A recent survey conducted by the Brazilian Confederation of Industry (CNI) demonstrated that in the last quarter of 2010, 68.4% of 375 company heads in the real estate development sector thought the country still lacked enough skilled workers.

A statistic which has seen a gradual increase from 64% in quarter 3 and 62% in quarter 2 of 2010 is bringing concerns with regards to dealing with a vital component of an industry viewed as a lynchpin of the country’s economic growth.

Most professionals are pointing to a general attitude by most people that a job on a building site is really a stop gap.  According to Melvin Fox, president of the Brazilian Association of the Construction Industry and Materials: "Many people see working in the sector as a temporary solution whilst they can find something with, usually speaking, better pay and working conditions." Whilst some strategies to counteract the issues have been implemented, including large-scale investments in professional qualification and related initiatives, their presence remains low in relation to the current growth levels of construction activity in Brazil.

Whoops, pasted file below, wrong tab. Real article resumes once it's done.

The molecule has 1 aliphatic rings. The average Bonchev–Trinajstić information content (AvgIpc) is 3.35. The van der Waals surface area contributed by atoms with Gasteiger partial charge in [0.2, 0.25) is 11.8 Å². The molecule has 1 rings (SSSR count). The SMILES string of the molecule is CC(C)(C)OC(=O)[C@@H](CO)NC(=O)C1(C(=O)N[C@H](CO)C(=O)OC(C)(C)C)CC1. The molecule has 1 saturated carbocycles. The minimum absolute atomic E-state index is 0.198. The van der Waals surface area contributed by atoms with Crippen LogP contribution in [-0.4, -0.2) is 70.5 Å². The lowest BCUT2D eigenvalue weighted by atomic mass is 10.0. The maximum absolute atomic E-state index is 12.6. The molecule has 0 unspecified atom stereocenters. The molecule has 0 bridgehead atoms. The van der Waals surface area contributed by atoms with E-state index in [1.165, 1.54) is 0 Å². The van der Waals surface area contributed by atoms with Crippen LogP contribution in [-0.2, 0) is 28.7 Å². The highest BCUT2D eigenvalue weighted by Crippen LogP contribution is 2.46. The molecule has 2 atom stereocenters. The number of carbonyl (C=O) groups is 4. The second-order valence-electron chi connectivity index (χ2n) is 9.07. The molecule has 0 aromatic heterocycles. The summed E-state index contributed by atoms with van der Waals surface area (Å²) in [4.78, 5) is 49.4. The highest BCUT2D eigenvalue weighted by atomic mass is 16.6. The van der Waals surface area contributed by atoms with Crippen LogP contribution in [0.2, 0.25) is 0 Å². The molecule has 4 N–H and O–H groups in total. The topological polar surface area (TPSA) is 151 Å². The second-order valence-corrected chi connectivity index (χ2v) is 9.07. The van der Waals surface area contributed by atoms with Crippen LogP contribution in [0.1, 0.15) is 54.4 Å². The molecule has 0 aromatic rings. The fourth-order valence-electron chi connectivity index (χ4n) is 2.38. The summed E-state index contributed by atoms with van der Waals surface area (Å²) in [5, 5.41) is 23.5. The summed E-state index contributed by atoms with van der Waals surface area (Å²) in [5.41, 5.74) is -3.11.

In the organisation’s 2010/11 annual report, Edward Zaidan, economic director at the Civil Construction Industry Union of São Paulo State (Sinduscon-SP) stated: "Contrary to what the government believes, it is not the sole responsibility of the construction industry to develop such training programmes; there is a clear need for greater national policy to support this sector."  His comments are supported by Danilo Garcia, industrial policy analyst at the CNI in an interview with the magazine Conjuntura Econômica in December 2010: "A rationally focused construction labour training programme is needed in addition to incentives for companies to enable to develop the skills and abilities of their building site staff."